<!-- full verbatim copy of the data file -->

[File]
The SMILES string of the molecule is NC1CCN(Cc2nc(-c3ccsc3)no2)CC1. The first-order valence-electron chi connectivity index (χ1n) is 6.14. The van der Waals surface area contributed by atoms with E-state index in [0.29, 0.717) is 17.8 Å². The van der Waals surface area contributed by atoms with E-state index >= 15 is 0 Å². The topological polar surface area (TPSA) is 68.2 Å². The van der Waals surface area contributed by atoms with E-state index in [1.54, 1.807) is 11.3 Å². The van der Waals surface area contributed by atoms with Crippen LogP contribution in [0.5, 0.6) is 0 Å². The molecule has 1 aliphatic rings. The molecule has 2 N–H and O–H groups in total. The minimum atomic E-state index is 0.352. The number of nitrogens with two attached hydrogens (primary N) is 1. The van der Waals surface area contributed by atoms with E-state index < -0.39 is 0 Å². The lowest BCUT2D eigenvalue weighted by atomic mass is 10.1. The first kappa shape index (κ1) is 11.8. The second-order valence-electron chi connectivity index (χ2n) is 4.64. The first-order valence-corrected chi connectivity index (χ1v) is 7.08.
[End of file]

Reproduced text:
The SMILES string of the molecule is NC1CCN(Cc2nc(-c3ccsc3)no2)CC1. The first-order valence-electron chi connectivity index (χ1n) is 6.14. The van der Waals surface area contributed by atoms with E-state index in [0.29, 0.717) is 17.8 Å². The van der Waals surface area contributed by atoms with E-state index >= 15 is 0 Å². The topological polar surface area (TPSA) is 68.2 Å². The van der Waals surface area contributed by atoms with E-state index in [1.54, 1.807) is 11.3 Å². The van der Waals surface area contributed by atoms with Crippen LogP contribution in [0.5, 0.6) is 0 Å². The molecule has 1 aliphatic rings. The molecule has 2 N–H and O–H groups in total. The minimum atomic E-state index is 0.352. The number of nitrogens with two attached hydrogens (primary N) is 1. The van der Waals surface area contributed by atoms with E-state index < -0.39 is 0 Å². The lowest BCUT2D eigenvalue weighted by atomic mass is 10.1. The first kappa shape index (κ1) is 11.8. The second-order valence-electron chi connectivity index (χ2n) is 4.64. The first-order valence-corrected chi connectivity index (χ1v) is 7.08.